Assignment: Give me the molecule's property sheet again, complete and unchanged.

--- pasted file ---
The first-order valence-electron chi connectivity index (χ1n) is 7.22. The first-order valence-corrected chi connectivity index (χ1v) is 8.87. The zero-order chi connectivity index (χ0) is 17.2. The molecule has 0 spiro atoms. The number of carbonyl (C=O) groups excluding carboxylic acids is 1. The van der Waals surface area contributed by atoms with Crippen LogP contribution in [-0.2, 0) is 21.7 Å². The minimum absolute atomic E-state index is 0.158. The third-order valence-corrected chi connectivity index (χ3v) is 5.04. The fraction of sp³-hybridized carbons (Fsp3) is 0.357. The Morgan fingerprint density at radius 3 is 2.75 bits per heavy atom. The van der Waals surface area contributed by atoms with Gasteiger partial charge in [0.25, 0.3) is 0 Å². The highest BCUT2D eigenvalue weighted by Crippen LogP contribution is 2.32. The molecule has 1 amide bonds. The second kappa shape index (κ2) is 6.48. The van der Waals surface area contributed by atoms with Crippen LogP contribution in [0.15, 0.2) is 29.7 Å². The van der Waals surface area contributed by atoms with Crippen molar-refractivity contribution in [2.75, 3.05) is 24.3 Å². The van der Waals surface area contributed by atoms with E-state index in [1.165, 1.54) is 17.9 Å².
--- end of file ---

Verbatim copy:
The first-order valence-electron chi connectivity index (χ1n) is 7.22. The first-order valence-corrected chi connectivity index (χ1v) is 8.87. The zero-order chi connectivity index (χ0) is 17.2. The molecule has 0 spiro atoms. The number of carbonyl (C=O) groups excluding carboxylic acids is 1. The van der Waals surface area contributed by atoms with Crippen LogP contribution in [-0.2, 0) is 21.7 Å². The minimum absolute atomic E-state index is 0.158. The third-order valence-corrected chi connectivity index (χ3v) is 5.04. The fraction of sp³-hybridized carbons (Fsp3) is 0.357. The Morgan fingerprint density at radius 3 is 2.75 bits per heavy atom. The van der Waals surface area contributed by atoms with Gasteiger partial charge in [0.25, 0.3) is 0 Å². The highest BCUT2D eigenvalue weighted by Crippen LogP contribution is 2.32. The molecule has 1 amide bonds. The second kappa shape index (κ2) is 6.48. The van der Waals surface area contributed by atoms with Crippen LogP contribution in [0.15, 0.2) is 29.7 Å². The van der Waals surface area contributed by atoms with Crippen molar-refractivity contribution in [2.75, 3.05) is 24.3 Å². The van der Waals surface area contributed by atoms with E-state index in [1.165, 1.54) is 17.9 Å².